cross-66700_640Job 19:25: For I know that my Redeemer lives, and at the last he will stand upon the earth.

This is as direct a reference to Jesus as Job can make (Luke 1:68).

Job’s suffering and ugly state described in Job chapter 2 is a symbol of damned humanity, stripped of dignity and suffering the loss of all things through the activity of the devil. Job’s righteousness was not enough to save him (our righteousness is not enough to save us too [Romans 10:3]); rather, it left him with filthy rag (our righteousness is like filthy rags [Isaiah 64:6]) and sores all over his body (in a spiritual sense that makes us outcast from the presence of God).

He fell on hard time, in a classical reversal of fortune for all time. The picture of Job, on the floor, full of sorrow and pain, and his life emptied of any reason for joy, really captured the state of Adam and Eve when they were chased out of the Garden of Eden (Genesis 3). They experienced the mother of all losses.

In his experience of ‘redemption’, Job had the doubling of what he lost. His life was as good as new. Jesus, in the same way made us new creatures (2Corinthians 5:17) (first of its kind in the history of the world), more prestigious than the first order in Adam. We are the bride/body of Christ (first of its kind) (Ephesians 1:22-23, 5:23-30), sharing in divinity in the highest level of union with God. We are not just his image; we are one with him as the body of Christ. We are complete in him who is the head of all principalities and powers (Colossians 2:10).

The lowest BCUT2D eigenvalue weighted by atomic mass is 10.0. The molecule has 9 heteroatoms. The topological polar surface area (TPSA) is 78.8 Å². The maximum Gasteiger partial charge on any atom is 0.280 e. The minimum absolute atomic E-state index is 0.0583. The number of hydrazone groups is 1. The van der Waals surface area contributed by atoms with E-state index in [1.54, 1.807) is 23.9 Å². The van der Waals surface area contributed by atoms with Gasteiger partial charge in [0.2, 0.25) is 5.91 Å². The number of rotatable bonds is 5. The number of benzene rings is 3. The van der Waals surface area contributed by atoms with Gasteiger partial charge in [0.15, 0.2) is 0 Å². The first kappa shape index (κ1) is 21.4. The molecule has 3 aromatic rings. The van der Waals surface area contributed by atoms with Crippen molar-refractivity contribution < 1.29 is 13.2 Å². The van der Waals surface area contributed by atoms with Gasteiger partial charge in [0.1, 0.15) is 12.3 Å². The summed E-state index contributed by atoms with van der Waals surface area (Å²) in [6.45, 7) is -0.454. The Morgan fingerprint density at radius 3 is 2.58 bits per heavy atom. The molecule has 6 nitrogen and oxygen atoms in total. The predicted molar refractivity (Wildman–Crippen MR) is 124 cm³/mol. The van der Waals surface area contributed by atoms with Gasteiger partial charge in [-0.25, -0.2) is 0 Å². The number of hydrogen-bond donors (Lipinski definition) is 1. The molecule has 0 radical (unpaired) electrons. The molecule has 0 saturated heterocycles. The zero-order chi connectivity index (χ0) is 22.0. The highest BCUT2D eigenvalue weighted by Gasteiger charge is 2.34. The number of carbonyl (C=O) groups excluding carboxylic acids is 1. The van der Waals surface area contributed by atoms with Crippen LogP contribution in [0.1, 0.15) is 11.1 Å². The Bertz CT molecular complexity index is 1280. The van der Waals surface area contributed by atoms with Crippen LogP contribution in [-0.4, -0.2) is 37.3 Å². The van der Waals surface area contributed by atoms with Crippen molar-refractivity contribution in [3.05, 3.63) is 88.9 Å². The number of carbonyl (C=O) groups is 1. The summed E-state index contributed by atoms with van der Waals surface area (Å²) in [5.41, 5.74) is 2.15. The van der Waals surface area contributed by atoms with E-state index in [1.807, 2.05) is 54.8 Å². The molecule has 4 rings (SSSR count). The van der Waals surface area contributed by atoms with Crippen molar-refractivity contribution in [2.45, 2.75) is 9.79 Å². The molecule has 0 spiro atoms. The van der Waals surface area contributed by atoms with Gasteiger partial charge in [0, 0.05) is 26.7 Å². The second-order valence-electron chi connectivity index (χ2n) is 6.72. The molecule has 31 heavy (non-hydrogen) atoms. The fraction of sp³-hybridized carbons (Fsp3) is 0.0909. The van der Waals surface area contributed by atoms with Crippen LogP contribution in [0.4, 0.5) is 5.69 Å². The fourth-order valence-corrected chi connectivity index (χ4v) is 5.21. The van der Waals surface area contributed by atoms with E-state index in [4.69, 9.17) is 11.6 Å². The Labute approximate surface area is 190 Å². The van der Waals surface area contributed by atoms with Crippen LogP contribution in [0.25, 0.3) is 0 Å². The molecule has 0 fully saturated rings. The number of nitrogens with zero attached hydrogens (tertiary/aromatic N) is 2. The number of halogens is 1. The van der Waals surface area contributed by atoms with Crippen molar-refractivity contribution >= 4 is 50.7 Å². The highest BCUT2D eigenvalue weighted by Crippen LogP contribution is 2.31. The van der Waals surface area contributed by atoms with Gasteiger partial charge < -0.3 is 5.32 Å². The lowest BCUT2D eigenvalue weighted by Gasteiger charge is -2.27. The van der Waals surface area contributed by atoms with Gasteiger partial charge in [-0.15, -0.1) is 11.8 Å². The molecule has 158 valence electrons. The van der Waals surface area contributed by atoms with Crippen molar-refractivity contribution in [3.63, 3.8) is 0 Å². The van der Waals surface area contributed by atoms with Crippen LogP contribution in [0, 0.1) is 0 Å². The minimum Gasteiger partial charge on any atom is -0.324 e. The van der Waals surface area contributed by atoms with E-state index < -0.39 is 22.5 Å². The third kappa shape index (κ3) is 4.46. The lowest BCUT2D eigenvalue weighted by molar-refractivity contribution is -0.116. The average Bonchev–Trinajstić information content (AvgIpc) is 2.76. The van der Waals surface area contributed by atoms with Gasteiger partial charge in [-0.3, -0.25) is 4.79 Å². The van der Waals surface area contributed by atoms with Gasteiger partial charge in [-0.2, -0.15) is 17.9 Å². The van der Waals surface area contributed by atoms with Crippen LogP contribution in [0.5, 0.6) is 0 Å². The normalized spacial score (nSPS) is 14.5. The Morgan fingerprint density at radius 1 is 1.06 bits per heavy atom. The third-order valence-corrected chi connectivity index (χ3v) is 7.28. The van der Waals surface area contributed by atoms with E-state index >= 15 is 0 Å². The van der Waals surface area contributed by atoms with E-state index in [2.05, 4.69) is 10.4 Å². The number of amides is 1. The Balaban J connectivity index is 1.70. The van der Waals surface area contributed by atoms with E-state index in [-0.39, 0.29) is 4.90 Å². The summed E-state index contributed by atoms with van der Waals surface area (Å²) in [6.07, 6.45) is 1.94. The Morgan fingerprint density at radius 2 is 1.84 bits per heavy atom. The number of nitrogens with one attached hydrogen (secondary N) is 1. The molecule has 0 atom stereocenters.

In the formation and mandate of the first Adam, there was no hint of dominion over spiritual beings. His dominion did not extend beyond the material realm. But there is double dominion for the new creature. We have authority to trample on snakes and scorpions and over all the powers of the enemy and nothing shall by any means harm us (Luke 10:19). We can quench the power of the enemy. The dominion we have in Christ cut across both spiritual and physical worlds. In Christ we sit in the heavenly places far above principalities and powers. Our redeemer brings us to a high place of power, changing us into his own image.

The redeemer must have something with which to redeem the slaves with. You cannot suffer lack and be a redeemer. The redeemer must be a man of means in better state than the one to be redeemed.

Jesus is higher than humanity, so he could be our saviour. The bible says that he was made a little while lower than God for the suffering of death, though he was God. To redeem a life, in the full sense of the need of humanity to get us to a place of relationship with God, a life must be given (in exchange), there must be the shedding of blood, and the blood must be from someone innocent and of higher life form.

The animal sacrifices in the Old Testament falls short on the count that it is a lower order. The blood of bulls and goats cannot redeem man. Man is in a higher order of existence. Jesus said that the whole world is not sufficient to redeem a soul.